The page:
• The minimum metal channel or contact pitch depends on different device considerations. One factor is the aspect ratio of the interlayer metal channels: the ratio of the metal line diameter to the length of the via hole to be filled. Conventional silicon via (TSV) structures may typically have an AR of between about 5 to 20. This is significantly higher than the typical design rules for vias in high-density metallizations for IC devices - often with an AR of less than 2.
  • One device consideration affecting the packing density of conventional TSV structures is the voltage between devices resulting from the differential thermal expansion of micrometer-sized copper cylinders and silicon device materials. The undesirable local voltage in the immediate vicinity of a copper via line may result in design rules that define micrometer-sized lock-out zones where active circuit elements are excluded from the vicinity of copper via landing pads. This affects circuit density, performance and yield.
  • Accordingly, certain embodiments may provide one or more operations for locally increasing the metal channel density and corresponding communication bandwidth between adjacent device layers. Utilizing high energy, high dose proton implants through a substantially complete metallic interconnect network and a fully formed CMOS transistor layer to form a hydrogen rich region for non-thermal layer separation and bonding to a 3DIC stack provides interlayer separation of a few microns (or less) in cases of device layers on SOI masked oxides or other device types with minimal carrier depletion layer thicknesses). This allows much less interlayer spacing than the ten microns typical of today's TSV and interlayer stacks. The thinner silicon device layers and eliminating interfacial and associated adhesion layers provided by embodiments allow for the production of shorter and thinner metal signal connections in the device and reduce the "dead zone" effects resulting from thermal stresses of today's copper TSV devices. Channels with a few micrometers thickness result.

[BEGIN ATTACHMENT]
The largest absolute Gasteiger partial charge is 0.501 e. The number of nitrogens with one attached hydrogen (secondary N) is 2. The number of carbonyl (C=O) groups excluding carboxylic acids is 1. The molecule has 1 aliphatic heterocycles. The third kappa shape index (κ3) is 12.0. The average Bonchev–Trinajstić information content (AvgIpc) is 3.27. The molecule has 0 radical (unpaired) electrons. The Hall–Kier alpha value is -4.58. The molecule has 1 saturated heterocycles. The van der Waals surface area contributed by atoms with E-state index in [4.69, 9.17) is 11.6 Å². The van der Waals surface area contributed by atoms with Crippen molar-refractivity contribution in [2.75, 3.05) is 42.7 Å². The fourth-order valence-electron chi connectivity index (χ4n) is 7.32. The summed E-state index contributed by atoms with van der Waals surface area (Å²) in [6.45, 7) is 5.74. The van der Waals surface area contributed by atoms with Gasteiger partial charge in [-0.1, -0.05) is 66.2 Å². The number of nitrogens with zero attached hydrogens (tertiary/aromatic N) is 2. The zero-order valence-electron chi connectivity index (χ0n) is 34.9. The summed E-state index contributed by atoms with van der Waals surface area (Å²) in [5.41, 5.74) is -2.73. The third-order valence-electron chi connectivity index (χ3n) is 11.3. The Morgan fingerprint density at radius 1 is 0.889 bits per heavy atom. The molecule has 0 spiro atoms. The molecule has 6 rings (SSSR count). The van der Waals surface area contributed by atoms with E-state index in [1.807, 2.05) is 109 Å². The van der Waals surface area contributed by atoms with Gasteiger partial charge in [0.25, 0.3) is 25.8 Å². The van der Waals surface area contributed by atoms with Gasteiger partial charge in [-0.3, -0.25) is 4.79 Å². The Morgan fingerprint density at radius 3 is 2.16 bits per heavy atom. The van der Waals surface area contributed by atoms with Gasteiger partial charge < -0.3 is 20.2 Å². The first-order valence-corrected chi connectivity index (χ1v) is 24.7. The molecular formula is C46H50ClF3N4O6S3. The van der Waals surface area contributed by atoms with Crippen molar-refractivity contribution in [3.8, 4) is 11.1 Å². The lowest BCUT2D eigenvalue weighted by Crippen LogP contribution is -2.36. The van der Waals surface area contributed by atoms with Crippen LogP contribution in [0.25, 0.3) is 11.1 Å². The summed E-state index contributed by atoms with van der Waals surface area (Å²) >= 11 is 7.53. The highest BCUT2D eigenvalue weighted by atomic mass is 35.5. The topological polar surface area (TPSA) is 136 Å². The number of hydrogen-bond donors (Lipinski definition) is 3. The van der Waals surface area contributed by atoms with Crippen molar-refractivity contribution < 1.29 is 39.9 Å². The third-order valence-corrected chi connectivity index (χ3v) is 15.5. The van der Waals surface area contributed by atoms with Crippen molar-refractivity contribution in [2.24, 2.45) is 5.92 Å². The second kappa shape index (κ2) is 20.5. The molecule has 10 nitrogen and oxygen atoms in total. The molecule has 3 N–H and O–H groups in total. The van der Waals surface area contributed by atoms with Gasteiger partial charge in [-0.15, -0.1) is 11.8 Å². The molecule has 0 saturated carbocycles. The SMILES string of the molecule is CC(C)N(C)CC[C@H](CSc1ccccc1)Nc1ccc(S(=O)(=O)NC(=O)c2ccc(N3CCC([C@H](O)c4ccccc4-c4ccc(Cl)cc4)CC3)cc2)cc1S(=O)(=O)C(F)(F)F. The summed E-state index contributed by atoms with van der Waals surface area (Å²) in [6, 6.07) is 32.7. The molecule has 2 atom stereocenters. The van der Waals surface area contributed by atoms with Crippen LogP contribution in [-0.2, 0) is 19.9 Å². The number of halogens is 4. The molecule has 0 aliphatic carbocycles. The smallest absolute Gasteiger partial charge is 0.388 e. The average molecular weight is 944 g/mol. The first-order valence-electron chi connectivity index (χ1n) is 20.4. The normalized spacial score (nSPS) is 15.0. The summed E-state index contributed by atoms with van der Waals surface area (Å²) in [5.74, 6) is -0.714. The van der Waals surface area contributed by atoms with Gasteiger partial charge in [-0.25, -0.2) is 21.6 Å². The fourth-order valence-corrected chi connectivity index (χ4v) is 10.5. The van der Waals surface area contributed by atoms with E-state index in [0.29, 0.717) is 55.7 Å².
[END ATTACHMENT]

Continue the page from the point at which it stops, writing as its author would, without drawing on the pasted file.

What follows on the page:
• Where high interlayer bandwidth is desired (eg, from CMOS image sensor layers and signal processing devices), some embodiments may use different layer transfer techniques to form the upper layer of the metallic interconnect network of the transfer device with interlayer interconnect channels in the upper layer of the lower device layer metal network Align and tie in the 3DIC stack.
  • With this approach, the inter-layer communication channel density can be expected to be similar to the pin density in the top metallization layers in the two device layers, with contact spacing on the order of a few microns or less. This "top-to-top" layer bonding results in an increase of a factor of 100 to 1000 in inter-layer connection density and correspondingly increased bandwidth over existing 2.5D and 3D die-stack technologies.
  • 4 Figure 12 shows a simplified cross-sectional view of a "top-to-top" metal layer bond of a transfer device layer and a lower device layer in a 3DIC stack. This approach can provide inter-level metal interconnect channel densities and correspondingly increased bandwidths similar to the via densities of the upper metal layers of CMOS devices.
  • Specific examples of 3DIC structures according to embodiments may be characterized by an IO density (in pins / cm 2 ) of between about 1.0E + 06-1.0E + 08 over a contact spacing range (in nm) of 1.0E + 02-1.0E +04. In In one example of a TSV depth of 1 μm, aspect ratios (depth: minimum width or diameter) of between 10 to 1 may range over a range of TSV diameters of about 0.1 to 1 μm.
  • As noted above, according to embodiments, proton implantation to form a 3DIC structure may occur at energies of about 1 MeV, including energies between about 300 keV-5 MeV, about 500 keV-3 MeV, about 700 keV-2 MeV, or about 800 keV. 1 MeV.
  • It should be noted that implant properties of hydrogen ions can vary at such higher energy levels between the 40 keV energies typical of layer transfer in SOI wafer fabrication. A first order description is the ratio of the "half width" of the proton profile (<ΔX>) representing scattering or "straggling" to the depth of the "projected reach" profile (<X>).
  • Comparison of such <ΔX> / <X> results in one example is as follows:
    • • Proton implant energy 40 keV: <ΔX> / <X> = 0.196 ≈ 0.2
    • • Proton implant energy 1 MeV: <ΔX> / <X> = 0.048 ≈ 0.05
    Thus, the 1 MeV proton profile is about 4 times "sharper" than the 40 keV profile.